Container Gardening 101

We hosted a container gardening lesson and hands-on building project in May. We put together some very simple 5 gallon bucket and milkcrate gardens, which are useful for homes without a lot of yard space. You can use them seasonally, just like you would plant in-ground. Planting in container gardens can be beneficial in numerous ways: if there is too much rain or a chance of frost to kill your plants, you can bring them inside or into another space easily. Similarly, if it’s getting too hot for certain plants, you can take them into the shade without much effort. They’re also less likely to get diseased or harbor pests.


Bucket Garden Supplies:

  • Clean food-grade 5 gallon bucket.
  • No description available.Drill with drill bit.
  • Soil & compost, plant of choice.


  • Drill drainage holes into the bottom of the bucket. About 5 should do.
  • Fill with soil and compost and plant your seedling as you would in the ground. Soil should be slightly damp to provide some immediate moisture (without being wet, which would compact them too much).
  • Remember that container gardens will warm up and dry out faster than the ground. You should check the moisture level of your container garden frequently and deeply water it. If the bottom roots of the plant aren’t receiving enough water (because we generally water these manually above instead of below the soil), you can sit the bucket in a container of water for the plant to soak up from the bottom. Remember to fertilize your container garden as well. It will need more attention than in-ground plants.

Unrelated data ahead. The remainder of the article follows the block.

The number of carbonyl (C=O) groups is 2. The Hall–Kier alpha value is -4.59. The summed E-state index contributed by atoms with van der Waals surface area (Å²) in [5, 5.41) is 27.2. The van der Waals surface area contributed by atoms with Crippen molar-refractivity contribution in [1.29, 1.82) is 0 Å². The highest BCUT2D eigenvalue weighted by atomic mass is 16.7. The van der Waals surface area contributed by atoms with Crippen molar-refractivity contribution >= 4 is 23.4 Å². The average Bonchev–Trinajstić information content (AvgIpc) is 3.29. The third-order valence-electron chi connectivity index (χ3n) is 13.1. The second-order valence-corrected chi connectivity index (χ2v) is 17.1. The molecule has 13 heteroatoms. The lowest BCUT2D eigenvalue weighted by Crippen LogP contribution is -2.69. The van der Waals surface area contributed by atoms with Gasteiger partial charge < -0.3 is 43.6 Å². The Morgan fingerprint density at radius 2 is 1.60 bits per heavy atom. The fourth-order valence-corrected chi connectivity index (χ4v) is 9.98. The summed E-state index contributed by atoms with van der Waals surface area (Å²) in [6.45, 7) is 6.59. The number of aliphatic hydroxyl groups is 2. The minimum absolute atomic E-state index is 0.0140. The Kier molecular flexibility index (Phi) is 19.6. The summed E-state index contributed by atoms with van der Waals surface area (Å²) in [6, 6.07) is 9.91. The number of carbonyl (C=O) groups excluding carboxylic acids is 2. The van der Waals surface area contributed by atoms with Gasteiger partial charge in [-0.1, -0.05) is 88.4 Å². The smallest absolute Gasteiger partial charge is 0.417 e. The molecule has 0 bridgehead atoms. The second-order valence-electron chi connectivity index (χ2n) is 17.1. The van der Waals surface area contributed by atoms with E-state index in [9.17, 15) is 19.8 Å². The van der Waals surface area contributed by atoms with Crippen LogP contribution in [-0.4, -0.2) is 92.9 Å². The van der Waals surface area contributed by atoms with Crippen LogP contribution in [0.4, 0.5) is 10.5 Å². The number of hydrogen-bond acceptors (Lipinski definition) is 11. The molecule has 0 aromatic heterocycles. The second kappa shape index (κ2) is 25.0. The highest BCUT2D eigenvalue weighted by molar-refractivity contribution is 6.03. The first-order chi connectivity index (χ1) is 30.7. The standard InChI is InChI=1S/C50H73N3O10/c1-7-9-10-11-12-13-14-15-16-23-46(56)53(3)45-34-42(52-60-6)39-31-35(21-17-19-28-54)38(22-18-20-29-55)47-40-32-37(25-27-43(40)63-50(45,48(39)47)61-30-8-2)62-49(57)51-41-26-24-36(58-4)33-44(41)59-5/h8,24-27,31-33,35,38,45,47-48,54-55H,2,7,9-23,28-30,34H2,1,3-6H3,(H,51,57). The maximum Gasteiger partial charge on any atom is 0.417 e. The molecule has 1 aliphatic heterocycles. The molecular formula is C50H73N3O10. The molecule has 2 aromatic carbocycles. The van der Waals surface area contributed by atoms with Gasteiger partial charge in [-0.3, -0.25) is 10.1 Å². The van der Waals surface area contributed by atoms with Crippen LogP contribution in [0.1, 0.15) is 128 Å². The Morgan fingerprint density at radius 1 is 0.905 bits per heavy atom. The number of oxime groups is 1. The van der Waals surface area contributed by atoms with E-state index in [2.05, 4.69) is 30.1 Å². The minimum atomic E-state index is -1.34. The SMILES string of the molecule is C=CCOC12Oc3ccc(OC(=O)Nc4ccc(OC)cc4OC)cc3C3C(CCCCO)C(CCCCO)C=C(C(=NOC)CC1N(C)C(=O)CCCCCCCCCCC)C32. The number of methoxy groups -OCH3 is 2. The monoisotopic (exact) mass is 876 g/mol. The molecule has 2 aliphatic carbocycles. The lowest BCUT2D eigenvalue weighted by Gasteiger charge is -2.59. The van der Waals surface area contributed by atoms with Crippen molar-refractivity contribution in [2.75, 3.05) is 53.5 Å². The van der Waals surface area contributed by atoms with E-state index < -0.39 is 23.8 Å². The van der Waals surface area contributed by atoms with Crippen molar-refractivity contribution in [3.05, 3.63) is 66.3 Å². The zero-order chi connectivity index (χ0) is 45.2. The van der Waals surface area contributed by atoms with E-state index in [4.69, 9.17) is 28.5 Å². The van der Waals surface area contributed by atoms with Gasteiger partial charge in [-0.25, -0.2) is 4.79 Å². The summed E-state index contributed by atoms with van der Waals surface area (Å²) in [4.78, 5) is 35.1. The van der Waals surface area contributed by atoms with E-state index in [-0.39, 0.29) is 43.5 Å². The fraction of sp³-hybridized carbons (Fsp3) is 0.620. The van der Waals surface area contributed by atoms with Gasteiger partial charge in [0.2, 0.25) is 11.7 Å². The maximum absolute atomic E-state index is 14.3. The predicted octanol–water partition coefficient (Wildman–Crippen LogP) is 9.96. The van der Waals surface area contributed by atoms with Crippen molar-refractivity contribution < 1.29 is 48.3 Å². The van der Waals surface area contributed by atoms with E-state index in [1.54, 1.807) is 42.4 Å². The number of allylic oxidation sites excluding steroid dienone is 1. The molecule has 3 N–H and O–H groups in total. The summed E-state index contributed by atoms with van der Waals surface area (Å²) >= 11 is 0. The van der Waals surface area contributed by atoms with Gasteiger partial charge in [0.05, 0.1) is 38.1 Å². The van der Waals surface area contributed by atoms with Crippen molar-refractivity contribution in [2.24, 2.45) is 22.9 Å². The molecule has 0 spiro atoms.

• Certain plants will do better in a container garden – and others will not. Firstly, be aware of where you’re placing your container garden. Remember that they need a lot of sun. Plants that sprawl (like zucchini) may not be a great choice if you do not have a lot of room. You can accommodate climbing cucumbers or peas by sticking a trellis into your bucket! Nightshades do well in bucket gardens because of the added heat: try planting tomatoes, peppers, and eggplants – just be sure they have room for their roots. Some people love growing potatoes in containers because when it’s time to harvest, they’ll simply pull everything from the bucket. Bucket gardens are also nice for lettuce and radishes that don’t need tons of root space.

Milkcrate Garden Supplies:

  • Empty milkcrate. No description available.
  • Landscape fabric/weed cloth or burlap sack.
  • Scissors, trowel.
  • Soil & compost, plant of choice.


  • Cut the fabric or burlap sack to fit into the milkcrate garden. You may need to cut two scraps to be placed perpendicularly to line it on all sides, if the material you have is not wide enough.
  • ¬†After lining the milkcrate, fill the container with soil and compost and plant your seedling of choice. See above tips for what to plant.
  • You will not need to drill holes for drainage since the milkcrate already has them built in. Similarly, make sure to water deeply and frequently, and provide compost a few times over the season.
  • At the end of the season, pull out your plant, and let the container sit with chopped leaves, mulch, or straw on top. You can use it again next season.